New Ideas in Old Places

Recently, my 85 year old mother had to be admitted to a high-care nursing home. Never to do anything by halves, she’d fallen and cracked 3 ribs and 3 vertebrae. For 10 weeks she has to wear a brace to support her back (medieval torture, she describes it) and consequently needs a high-care convalescence period.

The first day we arrived at the retirement village was bracing. An iced wind whipped off the mountain snow. The facility was warm, well designed, a series of wards housed in wings with flowery courtyards between them. It was airy and light. But as we made our way through the wards, the reality of where we were began to seep in. This wasn’t The Golden Girls.

Many, well, most of the residents, were prone in chairs, some looking like dentist chairs for a contorted extraction, arranged in front of wide screen TVs playing The Bold and The Beautiful. As I looked around, I realised, for most of them, there was no one home. Largely, these people were barely cognisant.

On my second visit, I took Miss Mia with me. Immediately on seeing her, a woman with a tight-curl, bleached-blonde hair-do pulled some dog treats from her bag and offered her one. She’d met my mother and must have been expecting Miss Mia. She pointed to a man on the other side of the room.
– “Do you know who that is?”

I looked at the man, slumped in one of those dentist-like contraptions and strapped in, unaware of the world. His lower eyelids had turned out, leaving the conjunctiva exposed and red raw and weepy.
– “No,” I said.
– “That’s your old headmaster.”
– Could he be? Whilst I’d never really liked him, I do remember his English Lit classes thirty years ago, forever challenging and animated. He would shriek at us, trying to wring out a response from 16 year-old boys. As we discussed E. M. Forster, Where Angles Fear to Tread, by some obscure route he digressed into an evisceration of the emerging conservation movement, yelling it was obscene the way people drove enormous 4 wheel drives (SUVs) into the wilderness, ploughing down all in their path whilst proclaiming they were enjoying the outdoors and its conservation. I’d often wondered what he would make of Earth Half-Hour when people plunge themselves into senseless darkness and leave the air-con churning. I kid you not.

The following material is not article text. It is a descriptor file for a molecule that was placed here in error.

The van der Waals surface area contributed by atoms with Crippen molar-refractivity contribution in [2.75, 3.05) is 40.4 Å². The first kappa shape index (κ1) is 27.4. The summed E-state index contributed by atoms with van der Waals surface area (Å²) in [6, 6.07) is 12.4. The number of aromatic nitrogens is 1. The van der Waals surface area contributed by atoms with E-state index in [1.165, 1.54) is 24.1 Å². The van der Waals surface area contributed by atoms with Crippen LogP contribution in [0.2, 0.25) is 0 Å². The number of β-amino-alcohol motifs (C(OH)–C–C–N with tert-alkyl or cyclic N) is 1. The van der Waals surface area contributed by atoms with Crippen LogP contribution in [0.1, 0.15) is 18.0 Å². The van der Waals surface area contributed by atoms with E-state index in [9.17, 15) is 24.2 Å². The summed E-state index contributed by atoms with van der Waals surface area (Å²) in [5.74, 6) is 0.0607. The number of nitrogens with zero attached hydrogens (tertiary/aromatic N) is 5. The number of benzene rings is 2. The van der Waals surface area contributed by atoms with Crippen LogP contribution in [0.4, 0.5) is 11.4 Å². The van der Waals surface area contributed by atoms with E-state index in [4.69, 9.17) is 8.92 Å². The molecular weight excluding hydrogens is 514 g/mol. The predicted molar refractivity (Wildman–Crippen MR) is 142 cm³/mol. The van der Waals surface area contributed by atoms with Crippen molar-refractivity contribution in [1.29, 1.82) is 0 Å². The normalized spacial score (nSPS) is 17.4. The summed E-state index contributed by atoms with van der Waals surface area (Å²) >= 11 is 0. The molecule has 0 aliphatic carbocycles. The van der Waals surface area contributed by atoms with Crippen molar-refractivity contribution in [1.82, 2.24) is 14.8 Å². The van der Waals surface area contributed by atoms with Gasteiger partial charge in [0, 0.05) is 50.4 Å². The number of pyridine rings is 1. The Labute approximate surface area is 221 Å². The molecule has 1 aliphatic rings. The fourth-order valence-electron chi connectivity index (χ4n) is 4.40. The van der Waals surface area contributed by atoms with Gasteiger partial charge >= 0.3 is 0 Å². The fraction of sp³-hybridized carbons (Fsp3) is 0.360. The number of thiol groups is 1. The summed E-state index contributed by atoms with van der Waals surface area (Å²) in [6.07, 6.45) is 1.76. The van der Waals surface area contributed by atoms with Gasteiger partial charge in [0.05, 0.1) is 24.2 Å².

This man, and his depth of analysis, had been one of the reasons I’d fallen in love with words. Now, here he was, lying in a conserved heap, no words left at all. Fair is foul, and foul is fair.

An animated woman came in to the sitting room. Elsa introduced herself. She came each day to feed her husband. She had a slight accent, although grammatically perfect, and I asked where she was from.
– “Germany. From the south. We came after the war.”
– “I’ve only been to the north,” I said.
– “It was bombed terribly.”
– “Yes, Keil is all new.”
– “The planes – I can still hear them. They would sound different when they came, straining because of their load of bombs. When they left, they sounded light.”

What an observation! But much more than that, it was the most perfect piece of information. I’m working on a new novel, set in Hungary during WWII. There’s a scene where the bombers fly over Budapest for the first time and someone needed to make a comment which eluded to the fact they were enemy planes, loaded with bombs. Elsa gave me the observation I needed: by the sound of the engines, someone who has been bombed before can tell everyone in the shelter that they are loaded planes.

Inspiration comes when and where you least expect it. When I was writing CONSUMPTION: A Novel, ideas came from everywhere. Writers – Keep your ears open always!

No recognition, neither shadow or light, fluttered over my old headmaster’s face.

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